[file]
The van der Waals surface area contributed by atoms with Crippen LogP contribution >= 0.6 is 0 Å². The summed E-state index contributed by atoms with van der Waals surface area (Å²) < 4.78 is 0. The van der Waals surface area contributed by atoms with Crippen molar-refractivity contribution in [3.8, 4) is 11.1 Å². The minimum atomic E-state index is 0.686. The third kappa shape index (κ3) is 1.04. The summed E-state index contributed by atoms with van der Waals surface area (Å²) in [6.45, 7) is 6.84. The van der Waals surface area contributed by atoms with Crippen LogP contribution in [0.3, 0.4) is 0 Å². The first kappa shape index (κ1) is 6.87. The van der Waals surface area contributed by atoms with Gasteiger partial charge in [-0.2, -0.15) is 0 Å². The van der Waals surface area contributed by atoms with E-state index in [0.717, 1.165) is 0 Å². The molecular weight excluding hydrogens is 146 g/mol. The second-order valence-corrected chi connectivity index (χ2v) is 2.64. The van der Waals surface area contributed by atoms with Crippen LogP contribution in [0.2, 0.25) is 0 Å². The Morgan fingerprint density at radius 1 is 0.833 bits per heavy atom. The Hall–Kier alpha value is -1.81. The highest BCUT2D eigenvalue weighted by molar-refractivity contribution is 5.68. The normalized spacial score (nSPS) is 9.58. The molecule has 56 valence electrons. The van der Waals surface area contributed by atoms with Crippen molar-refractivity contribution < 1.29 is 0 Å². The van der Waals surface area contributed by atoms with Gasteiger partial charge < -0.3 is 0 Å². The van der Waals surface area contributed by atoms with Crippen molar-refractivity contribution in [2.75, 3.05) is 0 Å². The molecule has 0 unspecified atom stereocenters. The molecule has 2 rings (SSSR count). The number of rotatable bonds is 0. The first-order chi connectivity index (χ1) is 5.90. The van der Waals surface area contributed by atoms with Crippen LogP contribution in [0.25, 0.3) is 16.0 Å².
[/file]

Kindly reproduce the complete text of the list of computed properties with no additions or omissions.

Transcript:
The van der Waals surface area contributed by atoms with Crippen LogP contribution >= 0.6 is 0 Å². The summed E-state index contributed by atoms with van der Waals surface area (Å²) < 4.78 is 0. The van der Waals surface area contributed by atoms with Crippen molar-refractivity contribution in [3.8, 4) is 11.1 Å². The minimum atomic E-state index is 0.686. The third kappa shape index (κ3) is 1.04. The summed E-state index contributed by atoms with van der Waals surface area (Å²) in [6.45, 7) is 6.84. The van der Waals surface area contributed by atoms with Crippen LogP contribution in [0.3, 0.4) is 0 Å². The first kappa shape index (κ1) is 6.87. The van der Waals surface area contributed by atoms with Gasteiger partial charge in [-0.2, -0.15) is 0 Å². The van der Waals surface area contributed by atoms with E-state index in [0.717, 1.165) is 0 Å². The molecular weight excluding hydrogens is 146 g/mol. The second-order valence-corrected chi connectivity index (χ2v) is 2.64. The van der Waals surface area contributed by atoms with Crippen LogP contribution in [0.2, 0.25) is 0 Å². The Morgan fingerprint density at radius 1 is 0.833 bits per heavy atom. The Hall–Kier alpha value is -1.81. The highest BCUT2D eigenvalue weighted by molar-refractivity contribution is 5.68. The normalized spacial score (nSPS) is 9.58. The molecule has 56 valence electrons. The van der Waals surface area contributed by atoms with Crippen molar-refractivity contribution < 1.29 is 0 Å². The van der Waals surface area contributed by atoms with Gasteiger partial charge < -0.3 is 0 Å². The van der Waals surface area contributed by atoms with Crippen molar-refractivity contribution in [2.75, 3.05) is 0 Å². The molecule has 0 unspecified atom stereocenters. The molecule has 2 rings (SSSR count). The number of rotatable bonds is 0. The first-order chi connectivity index (χ1) is 5.90. The van der Waals surface area contributed by atoms with Crippen LogP contribution in [0.25, 0.3) is 16.0 Å².